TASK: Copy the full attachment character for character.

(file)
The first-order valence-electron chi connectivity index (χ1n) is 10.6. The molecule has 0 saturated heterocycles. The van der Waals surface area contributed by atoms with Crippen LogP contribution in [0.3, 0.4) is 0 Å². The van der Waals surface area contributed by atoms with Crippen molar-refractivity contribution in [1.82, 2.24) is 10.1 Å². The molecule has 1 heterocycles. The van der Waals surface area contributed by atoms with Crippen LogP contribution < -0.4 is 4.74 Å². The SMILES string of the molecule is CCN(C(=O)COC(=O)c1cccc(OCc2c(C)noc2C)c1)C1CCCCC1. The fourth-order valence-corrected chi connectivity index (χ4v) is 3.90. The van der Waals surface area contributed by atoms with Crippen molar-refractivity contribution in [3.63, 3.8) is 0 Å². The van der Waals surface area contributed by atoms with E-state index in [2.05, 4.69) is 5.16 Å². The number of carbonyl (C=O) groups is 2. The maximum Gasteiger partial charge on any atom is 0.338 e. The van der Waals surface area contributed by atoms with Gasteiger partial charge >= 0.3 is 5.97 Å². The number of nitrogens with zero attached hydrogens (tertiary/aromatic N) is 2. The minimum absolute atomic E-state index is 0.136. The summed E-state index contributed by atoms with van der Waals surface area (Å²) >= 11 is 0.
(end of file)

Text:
The first-order valence-electron chi connectivity index (χ1n) is 10.6. The molecule has 0 saturated heterocycles. The van der Waals surface area contributed by atoms with Crippen LogP contribution in [0.3, 0.4) is 0 Å². The van der Waals surface area contributed by atoms with Crippen molar-refractivity contribution in [1.82, 2.24) is 10.1 Å². The molecule has 1 heterocycles. The van der Waals surface area contributed by atoms with Crippen LogP contribution < -0.4 is 4.74 Å². The SMILES string of the molecule is CCN(C(=O)COC(=O)c1cccc(OCc2c(C)noc2C)c1)C1CCCCC1. The fourth-order valence-corrected chi connectivity index (χ4v) is 3.90. The van der Waals surface area contributed by atoms with Crippen molar-refractivity contribution in [3.63, 3.8) is 0 Å². The van der Waals surface area contributed by atoms with E-state index in [2.05, 4.69) is 5.16 Å². The number of carbonyl (C=O) groups is 2. The maximum Gasteiger partial charge on any atom is 0.338 e. The van der Waals surface area contributed by atoms with Gasteiger partial charge >= 0.3 is 5.97 Å². The number of nitrogens with zero attached hydrogens (tertiary/aromatic N) is 2. The minimum absolute atomic E-state index is 0.136. The summed E-state index contributed by atoms with van der Waals surface area (Å²) >= 11 is 0.